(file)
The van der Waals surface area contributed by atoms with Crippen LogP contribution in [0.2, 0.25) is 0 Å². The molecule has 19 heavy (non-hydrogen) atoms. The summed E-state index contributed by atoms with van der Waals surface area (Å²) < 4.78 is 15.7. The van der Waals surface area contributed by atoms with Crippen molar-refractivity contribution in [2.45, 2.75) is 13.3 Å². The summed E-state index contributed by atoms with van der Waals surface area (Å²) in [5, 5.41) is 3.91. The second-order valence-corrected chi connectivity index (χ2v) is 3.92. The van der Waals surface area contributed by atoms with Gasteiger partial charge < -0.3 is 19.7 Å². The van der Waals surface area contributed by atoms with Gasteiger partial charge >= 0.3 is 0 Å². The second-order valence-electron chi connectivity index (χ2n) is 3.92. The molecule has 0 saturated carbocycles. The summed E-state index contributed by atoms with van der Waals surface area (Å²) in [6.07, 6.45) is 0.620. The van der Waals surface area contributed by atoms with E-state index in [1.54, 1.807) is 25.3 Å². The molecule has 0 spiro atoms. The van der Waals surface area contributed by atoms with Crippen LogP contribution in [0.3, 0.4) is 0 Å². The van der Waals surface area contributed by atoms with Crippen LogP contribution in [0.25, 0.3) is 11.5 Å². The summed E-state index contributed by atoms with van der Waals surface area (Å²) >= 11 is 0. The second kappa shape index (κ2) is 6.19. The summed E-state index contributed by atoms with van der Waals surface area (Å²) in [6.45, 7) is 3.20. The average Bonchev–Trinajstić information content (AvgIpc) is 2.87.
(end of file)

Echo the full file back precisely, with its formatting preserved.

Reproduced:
The van der Waals surface area contributed by atoms with Crippen LogP contribution in [0.2, 0.25) is 0 Å². The molecule has 19 heavy (non-hydrogen) atoms. The summed E-state index contributed by atoms with van der Waals surface area (Å²) < 4.78 is 15.7. The van der Waals surface area contributed by atoms with Crippen molar-refractivity contribution in [2.45, 2.75) is 13.3 Å². The summed E-state index contributed by atoms with van der Waals surface area (Å²) in [5, 5.41) is 3.91. The second-order valence-corrected chi connectivity index (χ2v) is 3.92. The van der Waals surface area contributed by atoms with Gasteiger partial charge < -0.3 is 19.7 Å². The van der Waals surface area contributed by atoms with Gasteiger partial charge >= 0.3 is 0 Å². The second-order valence-electron chi connectivity index (χ2n) is 3.92. The molecule has 0 saturated carbocycles. The summed E-state index contributed by atoms with van der Waals surface area (Å²) in [6.07, 6.45) is 0.620. The van der Waals surface area contributed by atoms with E-state index in [1.54, 1.807) is 25.3 Å². The molecule has 0 spiro atoms. The van der Waals surface area contributed by atoms with Crippen LogP contribution in [0.3, 0.4) is 0 Å². The van der Waals surface area contributed by atoms with Crippen LogP contribution in [0.25, 0.3) is 11.5 Å². The summed E-state index contributed by atoms with van der Waals surface area (Å²) >= 11 is 0. The second kappa shape index (κ2) is 6.19. The summed E-state index contributed by atoms with van der Waals surface area (Å²) in [6.45, 7) is 3.20. The average Bonchev–Trinajstić information content (AvgIpc) is 2.87.